Entrepreneurs

How To Implement Design Thinking In Your Startup

Most entrepreneurs are inherent design thinkers. They are always looking for problems that can be solved and solutions that can be improved. They are empathetic to customers’ needs and naturally have a curious mind that allows them to look at things unconventionally. This is how they can come up with business ideas and turn them into sustainable startups. 

What is design thinking and how can you implement it in your startup? According to Tim Brown, Executive Chair of IDEO, “Design thinking is a human-centric approach to innovation.” It is a problem-solving mindset that allows you to look at things through your customers’ eyes while figuring out meaningful solutions for your business. Here’s how to implement the five-stage process of design thinking in your startup.

1. Observe With Empathy

The first step you need to take to implement design thinking in your startup is to start empathizing with your customers, users, and partners. Uber Eats is an example of a startup that is accomplishing its mission of making eating effortless for their customers by implementing design thinking principles.

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The company operates in over 500 cities globally and their designers still regularly immerse themselves in walkabout programs and order shadowing to understand what their customers want to eat, how they like to order, and how the restaurants prepare their menu as well as food. 

To empathize, you need to interact. Uber Eats designers regularly visit restaurant workers, delivery partners, and sit in their users’ homes while ordering their food. If you are working on a new product, you can interview your future customers and watch them use competing products.

By looking at things from your customers’ standpoint, your startup can better understand what needs or challenges your customers are facing live and what kind of solutions can work for them. 

2. Define The Problem

Once you truly live and understand your customers’ problem, you can review your hypotheses and, in many cases, realize that you may need to redefine your problem and approach it from different angles. 

Designers at Uber Eats are encouraged to view their restaurant partners prepare meals and their customers placing orders to define the problems that they may be facing at each step of the food ordering process. It helps them view the problem as not just a logistical one, but also support their conclusions by insights gathered from real customers and partners doing their job.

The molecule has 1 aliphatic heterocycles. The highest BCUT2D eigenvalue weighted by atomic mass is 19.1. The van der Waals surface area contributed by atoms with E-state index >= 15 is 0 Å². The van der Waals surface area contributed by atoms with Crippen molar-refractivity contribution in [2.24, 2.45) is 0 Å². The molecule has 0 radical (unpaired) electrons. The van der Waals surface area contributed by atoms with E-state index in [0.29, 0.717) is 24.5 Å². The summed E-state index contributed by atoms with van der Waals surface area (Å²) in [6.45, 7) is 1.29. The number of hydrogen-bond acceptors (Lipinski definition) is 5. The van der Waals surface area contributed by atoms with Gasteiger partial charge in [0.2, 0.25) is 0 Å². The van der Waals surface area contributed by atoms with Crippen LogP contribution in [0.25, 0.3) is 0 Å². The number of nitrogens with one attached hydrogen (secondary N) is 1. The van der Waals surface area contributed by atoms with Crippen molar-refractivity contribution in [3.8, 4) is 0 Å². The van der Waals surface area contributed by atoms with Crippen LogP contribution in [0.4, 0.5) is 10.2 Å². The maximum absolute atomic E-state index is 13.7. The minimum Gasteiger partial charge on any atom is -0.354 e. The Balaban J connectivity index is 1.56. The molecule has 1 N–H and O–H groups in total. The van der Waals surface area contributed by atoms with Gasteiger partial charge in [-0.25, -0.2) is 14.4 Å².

3. Ideate With Your Team 

The next stage of design thinking is to ideate solutions for the problems defined in earlier stages by involving all internal and external team members. Uber Eats involves members from different disciplines to encourage ideation and creativity from different perspectives and experiences. These sessions have led to Uber Eats’s virtual restaurants and pooled deliveries.

4. Prototype Rapidly

Features like “Most Popular Items” was originally proposed as an experiment by the Toronto operations team at Uber Eats. After quickly building, releasing and validating the benefit of this feature, designers and developers collaborated to further develop and launch it across global markets.

Speed is key when developing your prototype. A prototype serves to test ideas quickly so you can learn fast and build your startup idea on a stronger foundation. As a startup founder, it is important to embrace and develop a culture of experimentation in your startup.

5. Test And Validate

Design thinking is an iterative process. Results from your prototype tests can show that you may have misinterpreted customer behavior and needs in steps one and two. Or you may learn that your solution does not address the needs of your customers. This is when you need to go back to the previous steps. However, this time, you will approach the next iteration with an educated eye, which will help you capture the right opportunity, the right way. If not, start again. Eventually, you will inevitably build a successful startup, even if it takes changing ideas.

Design thinking is a powerful tool. If you implement it in your startup, you will be able to win over your customers with sustainable solutions and unlock your startup team’s full creative potential.

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Forbes – Entrepreneurs

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